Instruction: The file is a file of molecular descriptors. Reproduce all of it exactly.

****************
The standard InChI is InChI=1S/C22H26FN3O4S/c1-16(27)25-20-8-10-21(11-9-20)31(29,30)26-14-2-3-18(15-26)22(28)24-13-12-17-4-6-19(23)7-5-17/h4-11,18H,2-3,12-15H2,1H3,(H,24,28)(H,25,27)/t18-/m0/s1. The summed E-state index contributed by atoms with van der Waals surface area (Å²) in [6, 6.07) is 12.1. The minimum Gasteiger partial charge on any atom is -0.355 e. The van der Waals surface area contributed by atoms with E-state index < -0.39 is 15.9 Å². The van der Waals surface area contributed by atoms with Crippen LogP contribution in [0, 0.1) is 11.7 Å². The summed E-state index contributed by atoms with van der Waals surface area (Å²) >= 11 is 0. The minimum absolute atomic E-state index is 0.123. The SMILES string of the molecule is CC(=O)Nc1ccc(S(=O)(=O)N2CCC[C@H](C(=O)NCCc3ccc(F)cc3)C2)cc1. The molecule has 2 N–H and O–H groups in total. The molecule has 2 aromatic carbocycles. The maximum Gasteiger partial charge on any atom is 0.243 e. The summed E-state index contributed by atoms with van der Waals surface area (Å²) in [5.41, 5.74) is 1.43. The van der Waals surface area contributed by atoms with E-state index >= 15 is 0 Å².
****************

The standard InChI is InChI=1S/C22H26FN3O4S/c1-16(27)25-20-8-10-21(11-9-20)31(29,30)26-14-2-3-18(15-26)22(28)24-13-12-17-4-6-19(23)7-5-17/h4-11,18H,2-3,12-15H2,1H3,(H,24,28)(H,25,27)/t18-/m0/s1. The summed E-state index contributed by atoms with van der Waals surface area (Å²) in [6, 6.07) is 12.1. The minimum Gasteiger partial charge on any atom is -0.355 e. The van der Waals surface area contributed by atoms with E-state index < -0.39 is 15.9 Å². The van der Waals surface area contributed by atoms with Crippen LogP contribution in [0, 0.1) is 11.7 Å². The summed E-state index contributed by atoms with van der Waals surface area (Å²) >= 11 is 0. The minimum absolute atomic E-state index is 0.123. The SMILES string of the molecule is CC(=O)Nc1ccc(S(=O)(=O)N2CCC[C@H](C(=O)NCCc3ccc(F)cc3)C2)cc1. The molecule has 2 N–H and O–H groups in total. The molecule has 2 aromatic carbocycles. The maximum Gasteiger partial charge on any atom is 0.243 e. The summed E-state index contributed by atoms with van der Waals surface area (Å²) in [5.41, 5.74) is 1.43. The van der Waals surface area contributed by atoms with E-state index >= 15 is 0 Å².